Jim Hines used humor effectively to make a point about book cover art in a post where he photographed himself imitating the poses of female characters on fantasy book covers, with notes on how difficult or painful he found each one.
Hines argues that paintings showing women in physically unrealistic stances are less effective at marketing stories:
My sense is that most of these covers are supposed to convey strong, sexy heroines, but these are not poses that suggest strength. You can’t fight from these stances. I could barely even walk.
Rose Fox of Genreville found his ideas persuasive enough to recommend extending Hines’ argument to a rule:
It’s easy to think that because men look absurd in “women’s poses”, women would look absurd in “men’s poses”. Instead, these comparisons make it clear that there are absurd poses and reasonable poses, and we need to ditch the absurd ones altogether and use the reasonable ones for everyone.
The examples Hines analyzes are pretty mild – none of that 1930s brass brassiere stuff, just some women wielding swords and some others in confident poses. And nobody’s objecting to putting images of women on book covers per se, although I sense a tension between Hines’ avowed focus on marketing, and Fox’s call for a new orthodoxy requiring all cover poses to be “reasonable,” which seems to have a different political center of gravity.
Hines’ choices to advance his case inventively, and to write in a lightly mocking tone, are more helpful in luring an audience. While he delivers more than one layer of meaning, if his goal is to change an artist’s future work it may suffice to plant the simple idea that unrealistic poses make bad art.
Of course, Hines will be up against art history, which teaches that it’s not true that unrealistic poses make for bad art. Sometimes they make for highly-regarded art. Consider two examples, one by the French sculptor Rodin, the other by an unknown Olmec artist:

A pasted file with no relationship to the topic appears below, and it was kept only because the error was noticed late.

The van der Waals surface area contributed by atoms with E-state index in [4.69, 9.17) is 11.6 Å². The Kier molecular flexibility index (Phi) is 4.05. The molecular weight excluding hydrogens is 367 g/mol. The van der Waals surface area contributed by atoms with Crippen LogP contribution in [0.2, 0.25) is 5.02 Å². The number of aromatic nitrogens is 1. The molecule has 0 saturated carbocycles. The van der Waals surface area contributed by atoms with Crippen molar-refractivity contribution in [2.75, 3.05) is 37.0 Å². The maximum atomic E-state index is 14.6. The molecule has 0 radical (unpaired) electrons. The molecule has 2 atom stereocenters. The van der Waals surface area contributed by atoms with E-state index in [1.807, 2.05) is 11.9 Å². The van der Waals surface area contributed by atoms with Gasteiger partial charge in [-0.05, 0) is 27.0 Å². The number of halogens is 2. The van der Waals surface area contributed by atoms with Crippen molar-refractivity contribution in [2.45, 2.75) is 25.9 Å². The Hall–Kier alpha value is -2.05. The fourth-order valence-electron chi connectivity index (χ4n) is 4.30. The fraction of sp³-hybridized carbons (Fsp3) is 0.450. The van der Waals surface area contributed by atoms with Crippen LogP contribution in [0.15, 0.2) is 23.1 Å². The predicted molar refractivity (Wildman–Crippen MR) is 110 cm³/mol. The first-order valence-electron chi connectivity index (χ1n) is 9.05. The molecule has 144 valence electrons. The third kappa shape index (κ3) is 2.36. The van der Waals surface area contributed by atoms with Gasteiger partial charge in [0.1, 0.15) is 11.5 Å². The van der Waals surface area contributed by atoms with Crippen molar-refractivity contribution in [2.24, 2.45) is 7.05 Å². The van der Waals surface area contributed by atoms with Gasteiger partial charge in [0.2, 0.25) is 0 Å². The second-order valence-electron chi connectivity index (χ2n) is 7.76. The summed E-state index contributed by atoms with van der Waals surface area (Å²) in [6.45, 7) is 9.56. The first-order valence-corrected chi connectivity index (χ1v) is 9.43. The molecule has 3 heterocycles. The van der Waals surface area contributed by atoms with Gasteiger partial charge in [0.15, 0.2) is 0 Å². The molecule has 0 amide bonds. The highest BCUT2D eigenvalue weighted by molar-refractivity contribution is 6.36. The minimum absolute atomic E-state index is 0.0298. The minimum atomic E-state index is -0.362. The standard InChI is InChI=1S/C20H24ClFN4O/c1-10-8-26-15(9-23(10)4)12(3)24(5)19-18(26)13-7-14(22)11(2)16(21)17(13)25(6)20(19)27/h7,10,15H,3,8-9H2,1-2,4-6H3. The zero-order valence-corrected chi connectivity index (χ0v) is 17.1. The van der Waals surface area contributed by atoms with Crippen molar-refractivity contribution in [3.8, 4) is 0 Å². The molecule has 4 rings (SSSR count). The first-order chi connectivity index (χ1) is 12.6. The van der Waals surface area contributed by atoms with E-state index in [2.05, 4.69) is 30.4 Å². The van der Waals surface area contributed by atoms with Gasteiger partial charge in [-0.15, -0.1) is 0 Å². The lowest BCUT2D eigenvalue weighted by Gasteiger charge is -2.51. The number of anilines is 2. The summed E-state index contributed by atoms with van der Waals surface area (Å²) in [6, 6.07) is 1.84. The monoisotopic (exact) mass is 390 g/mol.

Is Hines’ primary concern whether artwork helps sell books? Then military realism does not trump everything else. Anything that makes commercial art successful cannot be indicted out of hand. Physically demanding, acrobatic poses may be eyecatching for their implicit difficulty, or for their resonance with famous images in the reader’s experience. If the cover engages a prospective buyer’s attention, hasn’t it done its work?
Postscript 1: One of Hines’ targets is the artwork on the cover of John Ringo’s Queen of Wands. Upon seeing this, my first question wasn’t whether the pose was physically awkward, but why a book named after a Tarot card features art more appropriate to the Two of Swords? Why doesn’t that undermine the cover’s effectiveness as a marketing tool? Because as little as I know about Tarot, most people know even less? Thus I am forced to raise the question of whether complaints from people with specialized knowledge – like whether a particular stance is good for swordfighting — come from such a trivial slice of the audience that they have no effect on sales at all?
Postscript 2: If military realism really does trump everything else – wasn’t the most realistic use of the sword in combat illustrated in the first Indiana Jones movie? That is, don’t bring a knife to a gun fight? Ergo, there should never be a blade on a book cover.
[Thanks to Andrew Porter for the story.]